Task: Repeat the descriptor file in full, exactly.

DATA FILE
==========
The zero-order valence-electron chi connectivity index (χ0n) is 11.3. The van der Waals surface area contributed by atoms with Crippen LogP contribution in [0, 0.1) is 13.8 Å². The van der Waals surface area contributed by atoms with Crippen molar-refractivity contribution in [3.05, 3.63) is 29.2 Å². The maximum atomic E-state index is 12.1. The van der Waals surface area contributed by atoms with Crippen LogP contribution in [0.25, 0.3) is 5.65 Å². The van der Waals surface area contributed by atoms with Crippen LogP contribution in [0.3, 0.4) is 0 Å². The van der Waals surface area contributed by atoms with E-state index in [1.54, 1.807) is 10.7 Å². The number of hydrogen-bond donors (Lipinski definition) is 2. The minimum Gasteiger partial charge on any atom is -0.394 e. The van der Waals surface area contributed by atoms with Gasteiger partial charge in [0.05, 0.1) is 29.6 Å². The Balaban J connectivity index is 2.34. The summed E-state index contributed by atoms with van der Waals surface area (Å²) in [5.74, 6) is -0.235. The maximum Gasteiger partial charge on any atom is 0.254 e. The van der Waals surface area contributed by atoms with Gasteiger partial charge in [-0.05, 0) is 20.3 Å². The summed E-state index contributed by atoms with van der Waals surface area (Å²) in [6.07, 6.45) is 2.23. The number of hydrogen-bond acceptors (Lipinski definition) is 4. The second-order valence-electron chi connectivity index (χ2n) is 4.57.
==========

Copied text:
The zero-order valence-electron chi connectivity index (χ0n) is 11.3. The van der Waals surface area contributed by atoms with Crippen LogP contribution in [0, 0.1) is 13.8 Å². The van der Waals surface area contributed by atoms with Crippen molar-refractivity contribution in [3.05, 3.63) is 29.2 Å². The maximum atomic E-state index is 12.1. The van der Waals surface area contributed by atoms with Crippen LogP contribution in [0.25, 0.3) is 5.65 Å². The van der Waals surface area contributed by atoms with Crippen LogP contribution in [0.3, 0.4) is 0 Å². The van der Waals surface area contributed by atoms with E-state index in [1.54, 1.807) is 10.7 Å². The number of hydrogen-bond donors (Lipinski definition) is 2. The minimum Gasteiger partial charge on any atom is -0.394 e. The van der Waals surface area contributed by atoms with Gasteiger partial charge in [0.05, 0.1) is 29.6 Å². The Balaban J connectivity index is 2.34. The summed E-state index contributed by atoms with van der Waals surface area (Å²) in [5.74, 6) is -0.235. The maximum Gasteiger partial charge on any atom is 0.254 e. The van der Waals surface area contributed by atoms with Gasteiger partial charge in [-0.05, 0) is 20.3 Å². The summed E-state index contributed by atoms with van der Waals surface area (Å²) in [6.07, 6.45) is 2.23. The number of hydrogen-bond acceptors (Lipinski definition) is 4. The second-order valence-electron chi connectivity index (χ2n) is 4.57.